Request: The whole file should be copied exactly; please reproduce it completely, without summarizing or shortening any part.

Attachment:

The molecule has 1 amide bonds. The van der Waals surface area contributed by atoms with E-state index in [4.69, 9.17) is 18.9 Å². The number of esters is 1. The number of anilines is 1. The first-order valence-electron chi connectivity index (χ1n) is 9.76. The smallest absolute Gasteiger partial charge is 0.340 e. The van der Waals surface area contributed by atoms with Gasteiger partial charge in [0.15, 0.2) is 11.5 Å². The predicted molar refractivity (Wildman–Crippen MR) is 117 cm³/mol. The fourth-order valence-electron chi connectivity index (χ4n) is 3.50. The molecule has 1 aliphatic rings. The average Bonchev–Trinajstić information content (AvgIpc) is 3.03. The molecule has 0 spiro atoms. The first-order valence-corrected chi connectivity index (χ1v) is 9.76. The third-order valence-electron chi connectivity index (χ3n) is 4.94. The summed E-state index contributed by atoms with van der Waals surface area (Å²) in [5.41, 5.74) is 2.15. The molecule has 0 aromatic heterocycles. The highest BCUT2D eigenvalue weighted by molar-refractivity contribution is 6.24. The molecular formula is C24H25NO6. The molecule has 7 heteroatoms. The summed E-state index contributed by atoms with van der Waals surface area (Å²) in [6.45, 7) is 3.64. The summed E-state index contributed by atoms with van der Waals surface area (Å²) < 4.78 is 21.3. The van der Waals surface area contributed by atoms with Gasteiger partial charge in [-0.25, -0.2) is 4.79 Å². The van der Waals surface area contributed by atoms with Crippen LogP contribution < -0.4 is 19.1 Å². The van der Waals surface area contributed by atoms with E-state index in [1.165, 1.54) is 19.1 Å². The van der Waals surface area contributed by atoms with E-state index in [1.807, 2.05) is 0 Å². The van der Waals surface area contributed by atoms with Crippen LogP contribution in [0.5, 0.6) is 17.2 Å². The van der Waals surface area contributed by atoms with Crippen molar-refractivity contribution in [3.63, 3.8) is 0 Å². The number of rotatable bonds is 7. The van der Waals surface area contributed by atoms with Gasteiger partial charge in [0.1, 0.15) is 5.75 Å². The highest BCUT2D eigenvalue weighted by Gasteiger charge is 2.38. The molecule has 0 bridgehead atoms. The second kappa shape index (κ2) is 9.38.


The molecule has 1 amide bonds. The van der Waals surface area contributed by atoms with E-state index in [4.69, 9.17) is 18.9 Å². The number of esters is 1. The number of anilines is 1. The first-order valence-electron chi connectivity index (χ1n) is 9.76. The smallest absolute Gasteiger partial charge is 0.340 e. The van der Waals surface area contributed by atoms with Gasteiger partial charge in [0.15, 0.2) is 11.5 Å². The predicted molar refractivity (Wildman–Crippen MR) is 117 cm³/mol. The fourth-order valence-electron chi connectivity index (χ4n) is 3.50. The molecule has 1 aliphatic rings. The average Bonchev–Trinajstić information content (AvgIpc) is 3.03. The molecule has 0 spiro atoms. The first-order valence-corrected chi connectivity index (χ1v) is 9.76. The third-order valence-electron chi connectivity index (χ3n) is 4.94. The summed E-state index contributed by atoms with van der Waals surface area (Å²) in [5.41, 5.74) is 2.15. The molecule has 0 aromatic heterocycles. The highest BCUT2D eigenvalue weighted by molar-refractivity contribution is 6.24. The molecular formula is C24H25NO6. The molecule has 7 heteroatoms. The summed E-state index contributed by atoms with van der Waals surface area (Å²) in [6.45, 7) is 3.64. The summed E-state index contributed by atoms with van der Waals surface area (Å²) < 4.78 is 21.3. The van der Waals surface area contributed by atoms with Gasteiger partial charge in [-0.25, -0.2) is 4.79 Å². The van der Waals surface area contributed by atoms with Crippen LogP contribution < -0.4 is 19.1 Å². The van der Waals surface area contributed by atoms with E-state index in [1.165, 1.54) is 19.1 Å². The van der Waals surface area contributed by atoms with E-state index in [1.807, 2.05) is 0 Å². The van der Waals surface area contributed by atoms with Crippen LogP contribution in [0.5, 0.6) is 17.2 Å². The van der Waals surface area contributed by atoms with Crippen molar-refractivity contribution in [3.63, 3.8) is 0 Å². The number of rotatable bonds is 7. The van der Waals surface area contributed by atoms with Gasteiger partial charge in [0.1, 0.15) is 5.75 Å². The highest BCUT2D eigenvalue weighted by Gasteiger charge is 2.38. The molecule has 0 bridgehead atoms. The second kappa shape index (κ2) is 9.38.